In 16 regular-season games against UK, Pitino had a 6-10 record. He was 2-6 against Calipari. He came to detest the series he once embraced because he couldn't seem to understand the level of animosity that many UK fans held for him. If he thought them ungrateful, he was naïve. He was regarded as "Traitor Rick," and that was never going to change.

I have no idea whether Pitino will watch the game. But I'll bet his dear friend Ron Carmichle will be in Rupp, rooting for the Cards. That's because his daughter is married to David Padgett. Oh, what a tangled web does basketball in Kentucky weave.

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Padgett's players like their coach, but it remains to be seen if they will play as hard for him as they did for Pitino. At 6-10, Padgett played center for Pitino for three seasons. He was so smart, and such a good passer, that he became a "point center," starting the half-court offense from the top of the key.

The Cards' big men figure to benefit the most from his experience, and 6-10 junior Ray Spalding of Louisville Trinity seems more on the cusp of a major break-through than 7-0 senior Anas Mahmoud, who still has trouble finishing shots, or 6-11 freshman Malik Williams.

Still, neither team has a big man who thrives on rebounding and blocking shots. Kevin Knox, the 6-9 freshman who leads UK in scoring with 15.7 points per game, seems more comfortable on the perimeter than the blocks. Sophomores Wenyen Gabriel and Sacha Killeya-Jones – 6-9 and 6-10, respectively – are passive. The possible break-through big man could be 6-11 freshman Nick Richards, who's averaging 8.5 points and 6.5 rebounds in limited playing time for Kentucky.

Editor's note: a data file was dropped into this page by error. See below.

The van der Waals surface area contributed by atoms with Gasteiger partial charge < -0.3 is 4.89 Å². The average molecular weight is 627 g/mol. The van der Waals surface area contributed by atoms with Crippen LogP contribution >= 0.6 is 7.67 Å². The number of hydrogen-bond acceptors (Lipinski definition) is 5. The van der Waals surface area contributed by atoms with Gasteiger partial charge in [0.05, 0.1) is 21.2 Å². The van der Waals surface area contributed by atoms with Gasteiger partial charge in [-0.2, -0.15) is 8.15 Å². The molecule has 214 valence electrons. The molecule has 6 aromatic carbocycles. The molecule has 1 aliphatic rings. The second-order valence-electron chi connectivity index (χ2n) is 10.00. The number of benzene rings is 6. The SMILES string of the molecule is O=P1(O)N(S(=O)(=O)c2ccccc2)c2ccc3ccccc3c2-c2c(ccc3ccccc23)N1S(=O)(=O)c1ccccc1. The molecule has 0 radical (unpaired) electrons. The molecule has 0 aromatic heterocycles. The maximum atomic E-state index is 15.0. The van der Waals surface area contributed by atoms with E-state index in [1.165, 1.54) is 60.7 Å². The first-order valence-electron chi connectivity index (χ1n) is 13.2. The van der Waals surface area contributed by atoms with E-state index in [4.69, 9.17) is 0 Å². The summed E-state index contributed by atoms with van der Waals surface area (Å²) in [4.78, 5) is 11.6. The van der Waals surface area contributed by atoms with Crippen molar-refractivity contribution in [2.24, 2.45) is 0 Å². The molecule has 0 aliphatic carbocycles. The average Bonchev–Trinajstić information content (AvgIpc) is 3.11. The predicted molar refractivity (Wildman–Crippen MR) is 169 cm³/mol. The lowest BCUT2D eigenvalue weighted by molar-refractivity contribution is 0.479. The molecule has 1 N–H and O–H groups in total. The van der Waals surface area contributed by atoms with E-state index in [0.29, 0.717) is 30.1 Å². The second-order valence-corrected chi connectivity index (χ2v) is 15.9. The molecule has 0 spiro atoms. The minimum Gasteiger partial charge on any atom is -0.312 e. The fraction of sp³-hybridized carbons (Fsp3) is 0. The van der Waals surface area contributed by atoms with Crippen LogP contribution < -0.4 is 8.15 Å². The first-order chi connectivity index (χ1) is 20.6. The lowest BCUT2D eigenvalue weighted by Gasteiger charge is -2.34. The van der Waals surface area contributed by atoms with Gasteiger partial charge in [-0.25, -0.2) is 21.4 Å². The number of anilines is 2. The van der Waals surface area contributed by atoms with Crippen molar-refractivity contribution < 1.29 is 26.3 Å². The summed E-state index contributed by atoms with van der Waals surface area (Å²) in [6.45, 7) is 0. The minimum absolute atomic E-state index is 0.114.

UK doesn't have a leader to match UofL senior Quentin Snider, the hero of the Cardinals' win last season in the KFC Yum! Center. The best all-around players for both teams are swingmen – 6-5 redshirt freshman Hammadou Diallo of UK and 6-7 junior Deng Adel of Louisville. The Cards' most energetic player is freshman point guard Darius Perry, who backs up Snider, and the UofL fan base still is waiting for 6-6 sophomore V.J. King to put all his skills together on the same night.

In the area of three-point shooting, which seems to decide far too many games these days, both teams have ranged from glorious to abysmal. But in 6-foot sophomore Ryan McMahon, the Cards may have a player who can come off the bench and light up the scoreboard. If that develops, McMahon would join the list of unlikely heroes who sometimes come out of nowhere to steal the headlines. Do the names Cedric Jenkins, Patrick Sparks or  Josh Henderson mean anything to you?

The circumstances are so unique that it makes intelligent prognosticating almost impossible. Nothing that happens should be a surprise. But fools go where angels fear to tread. I think UofL can match UK's talent, size and depth. So I'm going to say that playing experience will be more important than coaching experience.

Cards 78, Cats 75.

Billy Reed is a longtime sportswriter who contributes regular columns to